Tesla’s decision was met with strong opposition and the threat of criminal prosecution from the County because it directly violated the County’s lockdown order.  Tesla’s chief argument was that the County’s decision violated Tesla’s rights under the constitution.  In particular, Tesla pointed out that Alameda County wrongfully declared its own county rules as superseding California’s state order to carry on with “critical infrastructure activities.”  According to Tesla, the County was thus not acting under existing authority of local health officials, but rather issuing policies that were more restrictive than the baseline policies outlined by Governor Gavin Newsom’s stay-at-home order.  Thus, Tesla claimed that the County was acting beyond the authority of the state.  Musk went so far as to threaten to shutter his California manufacturing facilities and relocate them to more business friendly states such as Texas and Nevada should Tesla not be allowed to reopen.

In its complaint, Tesla made three overarching arguments.  First, it argued that the County’s order violated the Fourteenth Amendment’s right to due process as the order failed to give reasonable notice in addressing forbidden conduct and expressly prohibiting and subjecting to criminal prosecution that which was permitted under the California Governor’s orders.  Second, Tesla alleged that the County’s order violates the Fourteenth Amendment’s Equal Protection Clause as the County discriminated against “identically situated parties without any rational basis.”  The equal protection argument is grounded in the fact that manufacturers, who are considered “essential” businesses throughout California, are permitted to operate in neighboring counties while Tesla’s facility was forced to close.  Third, continuing on constitutional grounds, Tesla alleged that the County violated the California Constitution when it enforced laws that directly conflict with the laws of California.

The unique challenge presented by the Coronavirus (“Covid-19”) pandemic has resulted in a flurry of legislative responses from the federal and state governments to mitigate the disruptive effects the pandemic will have on individuals and businesses.  Part of the federal effort is the Coronavirus Aid, Relief and Economic Security Act (“Act”), which was signed into law on March 27, 2020.

This new law allocates billions of federal dollars for small and large businesses to alleviate the strain Covid-19 has caused as they confront the present crisis.  Notably, the Act provides a paycheck protection program, employee retention tax credit incentives for employers, offers deferred payroll taxes and also offers direct lending for businesses.  Given the magnitude of the law, it is quite possible that this will be the final, significant federal measure for some time though there is talk of a stimulus plan to follow.  The effectiveness of the Act is yet to be determined, and as of this writing many major banks are still working on implementation logistics.  The most notable aspects of the Act’s protections for businesses are listed below.

Paycheck Protection

The Coronavirus (COVID-19) remains a challenge for the world and, in particular, the greater New York metropolitan area.  The spread of the virus has required businesses to shut down or reduce their services in unprecedented numbers, which has led the Federal and State governments to scramble to find ways to respond to the pandemic and mitigate the economic fallout.  Below is a short sampling of the employment-law related responses of the Federal government, and the states of New York and Connecticut to this hardship.  Many of these legal changes are productive, well-reasoned and a fine example of our government working to deal with these unexpected and difficult developments.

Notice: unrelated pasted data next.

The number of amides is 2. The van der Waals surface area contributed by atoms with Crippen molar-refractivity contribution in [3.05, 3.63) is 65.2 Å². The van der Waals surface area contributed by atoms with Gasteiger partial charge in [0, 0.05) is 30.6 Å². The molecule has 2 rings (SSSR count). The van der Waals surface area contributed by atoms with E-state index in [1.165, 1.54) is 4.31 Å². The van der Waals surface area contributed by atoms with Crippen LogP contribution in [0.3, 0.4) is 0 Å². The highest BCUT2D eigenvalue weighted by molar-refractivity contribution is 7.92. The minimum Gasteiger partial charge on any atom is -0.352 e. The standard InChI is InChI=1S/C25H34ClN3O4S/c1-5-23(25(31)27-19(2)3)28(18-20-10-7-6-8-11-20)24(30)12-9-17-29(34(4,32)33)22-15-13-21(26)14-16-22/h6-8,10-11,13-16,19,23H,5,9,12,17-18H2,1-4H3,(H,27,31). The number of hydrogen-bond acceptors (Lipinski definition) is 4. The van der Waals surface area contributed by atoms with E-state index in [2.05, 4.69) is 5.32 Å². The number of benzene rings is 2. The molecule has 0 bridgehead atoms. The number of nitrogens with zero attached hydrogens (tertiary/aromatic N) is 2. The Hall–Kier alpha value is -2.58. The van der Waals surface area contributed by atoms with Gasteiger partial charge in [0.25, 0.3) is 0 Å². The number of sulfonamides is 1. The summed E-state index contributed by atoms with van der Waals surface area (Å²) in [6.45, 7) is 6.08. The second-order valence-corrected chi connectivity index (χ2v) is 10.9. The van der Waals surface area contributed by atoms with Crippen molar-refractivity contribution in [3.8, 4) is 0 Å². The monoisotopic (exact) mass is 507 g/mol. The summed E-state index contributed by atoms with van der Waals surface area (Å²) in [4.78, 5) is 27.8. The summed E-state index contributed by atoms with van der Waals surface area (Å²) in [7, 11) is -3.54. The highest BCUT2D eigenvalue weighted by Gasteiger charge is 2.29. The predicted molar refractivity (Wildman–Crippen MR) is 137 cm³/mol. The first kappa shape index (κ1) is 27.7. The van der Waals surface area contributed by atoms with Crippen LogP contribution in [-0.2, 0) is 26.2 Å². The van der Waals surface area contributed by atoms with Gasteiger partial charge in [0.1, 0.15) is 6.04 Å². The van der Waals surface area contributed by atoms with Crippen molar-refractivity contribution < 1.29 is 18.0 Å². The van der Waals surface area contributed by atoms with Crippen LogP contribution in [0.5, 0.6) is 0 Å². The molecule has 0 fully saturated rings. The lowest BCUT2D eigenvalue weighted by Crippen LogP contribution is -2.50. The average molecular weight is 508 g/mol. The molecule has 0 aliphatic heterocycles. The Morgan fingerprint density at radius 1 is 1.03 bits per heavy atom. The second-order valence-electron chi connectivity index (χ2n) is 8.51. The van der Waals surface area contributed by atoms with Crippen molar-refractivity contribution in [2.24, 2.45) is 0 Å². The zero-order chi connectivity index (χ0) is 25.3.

The below changes are all accommodations relating to employee rights.  This coming week, indeed in the next few days, a stimulus package relating to businesses is likely to be announced.  These business accommodations will be reported in a subsequent blog as they become effective.

The Federal Government COVID–19 Response

The Coronavirus (COVID-19) has directly affected governments, businesses, and individuals since it originated in China only a few months ago.  Challenges  will likely become more prevalent in the weeks to come.  We write briefly here to discuss best practices for employers and to identify employee rights in this time of concern.

Generally, employers are required to maintain safe workplaces, which includes a workplace free from contagions.  Employers can meet this requirement in a variety of ways, including, but not limited to, imposing quarantines on employees who have returned from high risk countries, educating employees on prevention, and permitting work from home or sick leave for affected employees.

There is no one size fits all option for dealing with these concerns and employers should be flexible in their approach.  The absence of one employee as a matter of extra caution may be a work challenge, but the potential for the absence of several if the virus is transmitted in the office is likely to be more significant.  This principle, of course, applies for almost all instances when an employee is sick -and has served as the basis for many to adopt unlimited sick leave policies which have become more popular in recent years.

The global law firm, Jones Day, is currently embroiled in a gender and discrimination class action lawsuit brought by former associates against the firm.  The former associates, all of whom are women, allege various instances of discrimination which the firm vigorously denies.  It is alleged in the suit that Jones Day maintained a discriminatory parental leave policy, a gendered pay scale system, and altered female associates’ profile photographs on its website to make them look more attractive.

One of the more novel issues presented in the case is whether, in employment discrimination cases, members of the class should be permitted to join the suit anonymously to prevent public backlash, retaliatory conduct, and reputational harm.